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ProCESS Trial

ProCESS Trial


May 1, 2014

A Randomized Trial of Protocol-Based Care for Early Septic Shock.

Mazen Kherallah

Summarized by: 

What was the research question?

  • Is 60-day mortality better comparing protocol-based EGDT, protocol-based standard therapy, and usual care in adult patients with septic shock?

How did they do it?

  • A pragmatic randomized trial in 31 emergency department in the United States.

  • 1341 patients with septic shock were randomly assigned in a 1:1:1 ratio to protocol-based EGDT (439), protocol-based standard therapy (446), or usual care (456) for 6 hours of resuscitation.

  • Protocol-based EGDT was the Rivers 2001 protocol, which included a central line with SCvO2 monitoring, fluids, vasopressors, dobutamine, and pRBCs. Protocol-based standard therapy did not require the placement of a central venous catheter, administration of inotropes, or blood transfusions in contrast to EGDT. Usual care did not prompt he physician for any treatment.

  • The primary end point was 60-day in-hospital mortality and whether protocol-based care (EGDT and standard-therapy groups combined) was superior to usual care and whether protocol-based EGDT was superior to protocol-based standard therapy.

  • Secondary outcomes included longer-term mortality and the need for organ support.

What did they find?

  • 60-day in-hospital mortality was not different for the protocol-based EGDT group (21%), protocol-based standard-therapy group (18.2%), or usual care group (18.9%).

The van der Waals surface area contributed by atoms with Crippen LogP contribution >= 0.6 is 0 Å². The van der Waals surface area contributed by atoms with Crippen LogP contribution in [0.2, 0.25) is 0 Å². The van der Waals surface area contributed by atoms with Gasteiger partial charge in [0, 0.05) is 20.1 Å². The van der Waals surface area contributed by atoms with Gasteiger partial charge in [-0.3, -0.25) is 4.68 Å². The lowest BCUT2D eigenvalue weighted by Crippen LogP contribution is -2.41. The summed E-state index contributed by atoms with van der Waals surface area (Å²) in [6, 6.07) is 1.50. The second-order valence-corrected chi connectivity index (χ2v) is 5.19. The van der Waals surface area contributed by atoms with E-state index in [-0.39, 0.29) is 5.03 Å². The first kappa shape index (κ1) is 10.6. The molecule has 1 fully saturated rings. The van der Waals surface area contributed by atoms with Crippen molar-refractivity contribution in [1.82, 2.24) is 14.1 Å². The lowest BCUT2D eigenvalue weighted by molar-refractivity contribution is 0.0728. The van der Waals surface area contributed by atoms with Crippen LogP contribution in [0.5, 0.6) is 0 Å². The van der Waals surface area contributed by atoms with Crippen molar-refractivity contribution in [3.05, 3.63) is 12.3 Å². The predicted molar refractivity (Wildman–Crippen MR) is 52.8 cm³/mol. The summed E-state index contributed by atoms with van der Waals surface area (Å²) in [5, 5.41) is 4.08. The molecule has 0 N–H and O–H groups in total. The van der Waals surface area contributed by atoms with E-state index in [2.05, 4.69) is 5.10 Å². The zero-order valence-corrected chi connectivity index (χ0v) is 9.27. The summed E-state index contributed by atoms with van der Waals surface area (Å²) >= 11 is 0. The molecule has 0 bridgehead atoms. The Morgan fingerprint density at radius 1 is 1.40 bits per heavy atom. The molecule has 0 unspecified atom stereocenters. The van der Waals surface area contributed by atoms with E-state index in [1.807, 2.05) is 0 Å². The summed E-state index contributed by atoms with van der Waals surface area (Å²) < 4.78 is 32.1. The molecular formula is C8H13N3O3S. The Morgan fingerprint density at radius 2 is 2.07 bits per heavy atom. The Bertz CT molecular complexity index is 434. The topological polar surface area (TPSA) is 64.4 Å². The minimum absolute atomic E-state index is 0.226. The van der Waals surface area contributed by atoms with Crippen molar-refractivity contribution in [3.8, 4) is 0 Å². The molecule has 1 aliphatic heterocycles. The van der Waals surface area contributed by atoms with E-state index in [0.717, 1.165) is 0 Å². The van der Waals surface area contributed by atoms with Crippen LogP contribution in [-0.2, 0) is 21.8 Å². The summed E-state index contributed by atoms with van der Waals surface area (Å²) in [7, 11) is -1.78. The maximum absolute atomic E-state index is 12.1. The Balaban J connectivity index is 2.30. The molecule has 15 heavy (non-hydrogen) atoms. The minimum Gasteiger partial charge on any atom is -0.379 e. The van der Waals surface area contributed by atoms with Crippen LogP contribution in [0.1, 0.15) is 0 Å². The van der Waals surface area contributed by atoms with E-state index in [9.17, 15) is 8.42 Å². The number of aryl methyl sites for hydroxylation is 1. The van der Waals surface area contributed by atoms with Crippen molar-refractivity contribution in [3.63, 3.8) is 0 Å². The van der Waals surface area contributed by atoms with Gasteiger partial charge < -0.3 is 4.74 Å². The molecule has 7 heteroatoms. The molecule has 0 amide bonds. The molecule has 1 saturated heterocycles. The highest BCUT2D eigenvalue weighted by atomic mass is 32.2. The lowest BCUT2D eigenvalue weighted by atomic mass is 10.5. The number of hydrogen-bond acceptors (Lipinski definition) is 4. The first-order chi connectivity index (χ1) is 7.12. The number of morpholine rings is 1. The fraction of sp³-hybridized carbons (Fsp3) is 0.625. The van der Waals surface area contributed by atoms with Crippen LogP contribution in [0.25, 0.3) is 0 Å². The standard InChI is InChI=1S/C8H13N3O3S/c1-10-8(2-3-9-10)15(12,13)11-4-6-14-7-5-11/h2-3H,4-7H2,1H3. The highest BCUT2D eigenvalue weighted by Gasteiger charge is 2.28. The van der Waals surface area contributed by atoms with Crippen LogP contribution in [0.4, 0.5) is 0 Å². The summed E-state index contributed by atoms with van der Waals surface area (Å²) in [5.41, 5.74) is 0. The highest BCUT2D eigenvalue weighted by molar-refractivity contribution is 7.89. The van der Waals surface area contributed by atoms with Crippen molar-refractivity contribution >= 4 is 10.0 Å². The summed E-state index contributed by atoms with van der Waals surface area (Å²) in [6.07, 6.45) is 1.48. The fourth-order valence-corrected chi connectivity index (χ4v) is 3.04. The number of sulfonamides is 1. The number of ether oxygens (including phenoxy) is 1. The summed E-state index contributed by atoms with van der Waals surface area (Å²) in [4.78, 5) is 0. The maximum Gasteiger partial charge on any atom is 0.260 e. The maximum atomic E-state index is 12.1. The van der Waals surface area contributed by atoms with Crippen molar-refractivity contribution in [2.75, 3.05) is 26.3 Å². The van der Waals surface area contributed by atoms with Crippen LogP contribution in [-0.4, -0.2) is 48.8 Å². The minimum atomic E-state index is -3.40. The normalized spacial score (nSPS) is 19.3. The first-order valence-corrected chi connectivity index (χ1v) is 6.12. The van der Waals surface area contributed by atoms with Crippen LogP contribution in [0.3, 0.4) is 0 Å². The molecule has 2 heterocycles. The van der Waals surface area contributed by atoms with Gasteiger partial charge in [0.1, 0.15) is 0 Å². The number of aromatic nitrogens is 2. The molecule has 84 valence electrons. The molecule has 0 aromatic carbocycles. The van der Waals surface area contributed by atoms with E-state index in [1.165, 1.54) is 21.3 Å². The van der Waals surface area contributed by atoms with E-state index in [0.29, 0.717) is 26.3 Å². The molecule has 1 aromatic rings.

• There was no difference in primary endpoint between the combined protocolized patients and usual care (19.5 vs 18.9, p=0.83).

  • Relative risk with protocol-based therapy vs. usual care is1.04; 95% confidence interval [CI], 0.82 to 1.31; P=0.83. Relative risk with protocol-based EGDT vs. protocol-based standard therapy is 1.15; 95% CI, 0.88 to 1.51; P=0.31.

  • There were no significant differences in 90-day mortality, 1-year mortality, or the need for organ support.

  • Subgroup analysis, specifically related to severity of illness, was unrevealing for any differences among the groups.

Are there any limitations?

  • Not powered to detect any benefit in subgroups.

  • In-hospital mortality is affected by different physician’s approaches to end of life.

What does it mean?

  • Protocol-based resuscitation septic shock patients is not associated with a better 60-day mortality compared to usual care.

  • Usual care has improved over the years since EGDT in providing adequate fluid resuscitation and early antibiotic therapy.

  • The trial offers a less invasive and equally effective approach to septic shock patients.


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